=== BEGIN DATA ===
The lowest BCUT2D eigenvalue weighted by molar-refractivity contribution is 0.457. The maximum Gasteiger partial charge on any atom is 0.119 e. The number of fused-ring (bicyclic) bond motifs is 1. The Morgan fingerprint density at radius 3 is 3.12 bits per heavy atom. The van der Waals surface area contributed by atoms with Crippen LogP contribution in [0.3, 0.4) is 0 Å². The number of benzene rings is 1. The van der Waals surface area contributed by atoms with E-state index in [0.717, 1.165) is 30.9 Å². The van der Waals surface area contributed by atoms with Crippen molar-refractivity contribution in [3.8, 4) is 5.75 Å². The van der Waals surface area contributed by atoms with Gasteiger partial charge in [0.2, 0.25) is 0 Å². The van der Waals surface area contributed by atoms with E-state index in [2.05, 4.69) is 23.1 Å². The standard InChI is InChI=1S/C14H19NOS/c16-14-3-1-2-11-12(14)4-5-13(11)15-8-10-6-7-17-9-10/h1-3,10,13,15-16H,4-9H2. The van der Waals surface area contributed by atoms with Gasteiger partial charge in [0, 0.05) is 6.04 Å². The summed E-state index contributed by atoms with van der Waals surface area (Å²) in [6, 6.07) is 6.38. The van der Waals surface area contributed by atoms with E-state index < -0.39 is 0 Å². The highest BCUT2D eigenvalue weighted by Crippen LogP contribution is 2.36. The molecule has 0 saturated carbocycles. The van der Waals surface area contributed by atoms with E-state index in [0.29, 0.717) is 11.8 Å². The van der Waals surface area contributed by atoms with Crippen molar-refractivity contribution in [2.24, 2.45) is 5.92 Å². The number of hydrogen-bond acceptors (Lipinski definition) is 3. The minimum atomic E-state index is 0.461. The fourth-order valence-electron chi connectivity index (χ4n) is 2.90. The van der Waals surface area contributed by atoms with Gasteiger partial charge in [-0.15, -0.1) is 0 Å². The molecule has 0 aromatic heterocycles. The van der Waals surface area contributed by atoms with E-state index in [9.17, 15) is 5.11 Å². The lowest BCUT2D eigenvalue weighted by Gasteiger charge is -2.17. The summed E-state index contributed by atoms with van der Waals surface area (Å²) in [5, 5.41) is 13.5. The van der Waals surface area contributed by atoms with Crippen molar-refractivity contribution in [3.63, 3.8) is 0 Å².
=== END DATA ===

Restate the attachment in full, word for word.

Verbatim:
The lowest BCUT2D eigenvalue weighted by molar-refractivity contribution is 0.457. The maximum Gasteiger partial charge on any atom is 0.119 e. The number of fused-ring (bicyclic) bond motifs is 1. The Morgan fingerprint density at radius 3 is 3.12 bits per heavy atom. The van der Waals surface area contributed by atoms with Crippen LogP contribution in [0.3, 0.4) is 0 Å². The number of benzene rings is 1. The van der Waals surface area contributed by atoms with E-state index in [0.717, 1.165) is 30.9 Å². The van der Waals surface area contributed by atoms with Crippen molar-refractivity contribution in [3.8, 4) is 5.75 Å². The van der Waals surface area contributed by atoms with Gasteiger partial charge in [0.2, 0.25) is 0 Å². The van der Waals surface area contributed by atoms with E-state index in [2.05, 4.69) is 23.1 Å². The standard InChI is InChI=1S/C14H19NOS/c16-14-3-1-2-11-12(14)4-5-13(11)15-8-10-6-7-17-9-10/h1-3,10,13,15-16H,4-9H2. The van der Waals surface area contributed by atoms with Gasteiger partial charge in [0, 0.05) is 6.04 Å². The summed E-state index contributed by atoms with van der Waals surface area (Å²) in [6, 6.07) is 6.38. The van der Waals surface area contributed by atoms with E-state index < -0.39 is 0 Å². The highest BCUT2D eigenvalue weighted by Crippen LogP contribution is 2.36. The molecule has 0 saturated carbocycles. The van der Waals surface area contributed by atoms with E-state index in [0.29, 0.717) is 11.8 Å². The van der Waals surface area contributed by atoms with Crippen molar-refractivity contribution in [2.24, 2.45) is 5.92 Å². The number of hydrogen-bond acceptors (Lipinski definition) is 3. The minimum atomic E-state index is 0.461. The fourth-order valence-electron chi connectivity index (χ4n) is 2.90. The van der Waals surface area contributed by atoms with Gasteiger partial charge in [-0.15, -0.1) is 0 Å². The molecule has 0 aromatic heterocycles. The van der Waals surface area contributed by atoms with E-state index in [9.17, 15) is 5.11 Å². The lowest BCUT2D eigenvalue weighted by Gasteiger charge is -2.17. The summed E-state index contributed by atoms with van der Waals surface area (Å²) in [5, 5.41) is 13.5. The van der Waals surface area contributed by atoms with Crippen molar-refractivity contribution in [3.63, 3.8) is 0 Å².